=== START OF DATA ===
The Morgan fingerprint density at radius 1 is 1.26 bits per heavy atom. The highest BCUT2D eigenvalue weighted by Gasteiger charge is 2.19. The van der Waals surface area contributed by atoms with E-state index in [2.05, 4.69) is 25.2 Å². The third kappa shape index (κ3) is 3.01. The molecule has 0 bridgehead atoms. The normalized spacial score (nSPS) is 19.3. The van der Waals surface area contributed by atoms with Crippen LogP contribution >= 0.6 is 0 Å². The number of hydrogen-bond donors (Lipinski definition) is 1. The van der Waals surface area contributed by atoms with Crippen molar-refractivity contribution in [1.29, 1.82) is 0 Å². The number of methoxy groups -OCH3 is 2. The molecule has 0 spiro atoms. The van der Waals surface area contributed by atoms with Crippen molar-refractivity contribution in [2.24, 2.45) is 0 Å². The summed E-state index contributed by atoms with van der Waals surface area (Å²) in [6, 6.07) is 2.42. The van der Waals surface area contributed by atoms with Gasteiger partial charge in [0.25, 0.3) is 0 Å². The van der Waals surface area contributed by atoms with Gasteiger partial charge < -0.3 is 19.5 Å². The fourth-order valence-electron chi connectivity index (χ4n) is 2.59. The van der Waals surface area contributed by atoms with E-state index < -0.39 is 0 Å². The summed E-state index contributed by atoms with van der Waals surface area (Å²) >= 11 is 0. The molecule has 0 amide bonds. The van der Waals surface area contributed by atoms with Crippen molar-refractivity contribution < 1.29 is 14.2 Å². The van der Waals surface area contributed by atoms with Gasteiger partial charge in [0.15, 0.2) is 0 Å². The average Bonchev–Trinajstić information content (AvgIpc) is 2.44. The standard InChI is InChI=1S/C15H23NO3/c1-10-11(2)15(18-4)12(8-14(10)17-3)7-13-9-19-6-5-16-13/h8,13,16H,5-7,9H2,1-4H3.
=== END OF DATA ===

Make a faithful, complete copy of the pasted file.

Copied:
The Morgan fingerprint density at radius 1 is 1.26 bits per heavy atom. The highest BCUT2D eigenvalue weighted by Gasteiger charge is 2.19. The van der Waals surface area contributed by atoms with E-state index in [2.05, 4.69) is 25.2 Å². The third kappa shape index (κ3) is 3.01. The molecule has 0 bridgehead atoms. The normalized spacial score (nSPS) is 19.3. The van der Waals surface area contributed by atoms with Crippen LogP contribution >= 0.6 is 0 Å². The number of hydrogen-bond donors (Lipinski definition) is 1. The van der Waals surface area contributed by atoms with Crippen molar-refractivity contribution in [1.29, 1.82) is 0 Å². The number of methoxy groups -OCH3 is 2. The molecule has 0 spiro atoms. The van der Waals surface area contributed by atoms with Crippen molar-refractivity contribution in [2.24, 2.45) is 0 Å². The summed E-state index contributed by atoms with van der Waals surface area (Å²) in [6, 6.07) is 2.42. The van der Waals surface area contributed by atoms with Gasteiger partial charge in [0.25, 0.3) is 0 Å². The van der Waals surface area contributed by atoms with Gasteiger partial charge < -0.3 is 19.5 Å². The fourth-order valence-electron chi connectivity index (χ4n) is 2.59. The van der Waals surface area contributed by atoms with E-state index < -0.39 is 0 Å². The summed E-state index contributed by atoms with van der Waals surface area (Å²) >= 11 is 0. The molecule has 0 amide bonds. The van der Waals surface area contributed by atoms with Crippen molar-refractivity contribution < 1.29 is 14.2 Å². The van der Waals surface area contributed by atoms with Gasteiger partial charge in [0.15, 0.2) is 0 Å². The average Bonchev–Trinajstić information content (AvgIpc) is 2.44. The standard InChI is InChI=1S/C15H23NO3/c1-10-11(2)15(18-4)12(8-14(10)17-3)7-13-9-19-6-5-16-13/h8,13,16H,5-7,9H2,1-4H3.